2. ""with an ecumenical attitude.”


    Why should a Jew to sing like Catholic; and a Catholic to sing like a Muslim.
    All religions have their own liturgical needs and tradition; and this is fine.

    A very different thing is looking for ways to increase creativity -in this case to compose and to sing-; but this is a medium to an end.

    Arts in a liturgical setting are instruments to favored or increase the liturgical service (piety, solemnity, recollection, participation of the faithful…). In this sense, Arts are not Art in themselves (-in our modern meaning: creativiy, that is, something that nobody did before; nor a instrument with which to amaze snobs), but instruments like a pan is to fry an egg; or a cup is used to drink coffee.

    Still, instruments that for their mission -worship to God- traditionally are made with the most care, skill, study, best materials than most other human products.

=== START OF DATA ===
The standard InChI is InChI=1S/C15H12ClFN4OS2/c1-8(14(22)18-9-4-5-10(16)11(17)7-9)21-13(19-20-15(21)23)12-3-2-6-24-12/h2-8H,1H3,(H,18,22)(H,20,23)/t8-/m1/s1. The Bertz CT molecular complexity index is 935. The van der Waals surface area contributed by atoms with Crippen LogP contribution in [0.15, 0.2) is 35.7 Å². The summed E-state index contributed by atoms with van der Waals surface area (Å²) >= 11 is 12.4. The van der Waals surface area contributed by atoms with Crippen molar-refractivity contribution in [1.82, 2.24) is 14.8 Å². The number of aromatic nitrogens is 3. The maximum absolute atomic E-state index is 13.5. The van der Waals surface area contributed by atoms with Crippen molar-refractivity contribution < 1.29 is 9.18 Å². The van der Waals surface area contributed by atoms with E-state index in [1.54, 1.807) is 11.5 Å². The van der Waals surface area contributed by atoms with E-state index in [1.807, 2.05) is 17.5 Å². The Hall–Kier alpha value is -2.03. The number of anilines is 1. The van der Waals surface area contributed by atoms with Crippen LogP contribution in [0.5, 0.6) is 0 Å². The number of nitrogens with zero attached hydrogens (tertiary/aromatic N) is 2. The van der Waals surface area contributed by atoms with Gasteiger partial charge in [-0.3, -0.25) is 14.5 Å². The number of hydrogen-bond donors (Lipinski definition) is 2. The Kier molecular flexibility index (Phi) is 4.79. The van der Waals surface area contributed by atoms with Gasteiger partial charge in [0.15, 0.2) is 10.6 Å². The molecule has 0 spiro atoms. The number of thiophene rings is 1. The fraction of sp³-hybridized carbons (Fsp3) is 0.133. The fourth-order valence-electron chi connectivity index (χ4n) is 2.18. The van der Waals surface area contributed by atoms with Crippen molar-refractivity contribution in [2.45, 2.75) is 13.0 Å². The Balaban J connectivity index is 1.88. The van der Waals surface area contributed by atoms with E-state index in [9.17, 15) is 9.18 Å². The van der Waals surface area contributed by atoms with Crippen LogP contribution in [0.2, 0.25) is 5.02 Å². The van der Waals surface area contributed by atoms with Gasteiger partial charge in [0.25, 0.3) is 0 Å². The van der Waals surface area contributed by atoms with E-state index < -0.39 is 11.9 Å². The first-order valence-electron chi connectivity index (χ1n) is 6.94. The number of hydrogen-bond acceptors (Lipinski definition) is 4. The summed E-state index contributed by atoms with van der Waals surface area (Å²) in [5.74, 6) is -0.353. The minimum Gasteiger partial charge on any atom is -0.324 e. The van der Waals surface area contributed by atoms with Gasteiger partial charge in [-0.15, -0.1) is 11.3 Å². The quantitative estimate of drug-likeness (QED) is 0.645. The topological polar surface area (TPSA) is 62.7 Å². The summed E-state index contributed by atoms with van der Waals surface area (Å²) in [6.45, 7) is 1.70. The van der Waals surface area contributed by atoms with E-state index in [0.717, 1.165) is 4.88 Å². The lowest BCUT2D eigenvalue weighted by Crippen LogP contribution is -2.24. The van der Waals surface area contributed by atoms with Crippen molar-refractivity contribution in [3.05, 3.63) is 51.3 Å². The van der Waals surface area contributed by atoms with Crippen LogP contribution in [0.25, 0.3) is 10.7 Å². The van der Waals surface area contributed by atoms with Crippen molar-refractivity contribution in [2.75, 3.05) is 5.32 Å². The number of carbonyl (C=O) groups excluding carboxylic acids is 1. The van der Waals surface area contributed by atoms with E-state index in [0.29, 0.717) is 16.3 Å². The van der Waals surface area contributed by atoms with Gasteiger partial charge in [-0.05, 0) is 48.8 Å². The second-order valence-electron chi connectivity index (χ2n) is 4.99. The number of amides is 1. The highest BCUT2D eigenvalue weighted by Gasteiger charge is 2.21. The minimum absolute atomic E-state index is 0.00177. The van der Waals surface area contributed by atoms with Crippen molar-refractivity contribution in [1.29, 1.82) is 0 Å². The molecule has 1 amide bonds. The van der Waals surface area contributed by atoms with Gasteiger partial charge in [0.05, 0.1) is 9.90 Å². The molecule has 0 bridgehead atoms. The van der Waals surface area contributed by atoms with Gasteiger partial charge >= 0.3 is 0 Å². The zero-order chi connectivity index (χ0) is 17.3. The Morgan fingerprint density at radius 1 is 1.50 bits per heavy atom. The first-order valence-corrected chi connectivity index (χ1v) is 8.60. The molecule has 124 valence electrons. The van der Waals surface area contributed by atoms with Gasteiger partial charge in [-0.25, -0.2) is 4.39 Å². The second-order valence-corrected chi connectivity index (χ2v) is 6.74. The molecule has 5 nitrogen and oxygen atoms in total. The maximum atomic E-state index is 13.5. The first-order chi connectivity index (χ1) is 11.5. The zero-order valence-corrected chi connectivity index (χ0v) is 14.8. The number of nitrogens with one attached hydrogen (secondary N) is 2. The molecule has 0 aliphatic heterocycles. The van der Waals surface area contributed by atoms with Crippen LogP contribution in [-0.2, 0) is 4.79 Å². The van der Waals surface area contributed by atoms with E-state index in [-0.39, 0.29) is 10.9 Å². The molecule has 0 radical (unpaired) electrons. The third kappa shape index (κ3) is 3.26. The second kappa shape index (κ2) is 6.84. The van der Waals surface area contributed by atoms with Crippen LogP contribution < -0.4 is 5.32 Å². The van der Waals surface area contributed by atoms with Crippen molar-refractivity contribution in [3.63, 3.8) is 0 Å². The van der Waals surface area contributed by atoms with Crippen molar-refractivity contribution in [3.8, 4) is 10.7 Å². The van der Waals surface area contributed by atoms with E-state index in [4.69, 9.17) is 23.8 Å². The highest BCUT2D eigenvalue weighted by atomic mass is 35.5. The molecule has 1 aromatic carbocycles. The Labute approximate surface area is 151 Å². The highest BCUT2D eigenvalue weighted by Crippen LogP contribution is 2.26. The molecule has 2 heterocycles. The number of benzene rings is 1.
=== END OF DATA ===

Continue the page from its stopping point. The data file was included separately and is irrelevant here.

I am afraid this is the nowaday trend -like most of the innovations of Vatican II- that is killing Christian communities because is breaking the sociological and psychological rules that keep societies together.

    I am sorry to say this, but a religion that has no confidence in itself to be the only one, is not a religion, except those linked to an etnia (eg. Jews) or a place (Athens in classical times). When people do not get this assurance, they quit (one of the reasons of empty pews -and empty seminarians and convents-)

  3. "Ecumenical" only refers to relations with other Christians, not to other religions. The word for relations with the communities of non-Christian religions is "interfaith".

    A good ecumenical perspective can be beneficial to Catholic music, because in some cases, non-Catholic communities have good music on the same texts we use in our liturgy.

Comments are closed.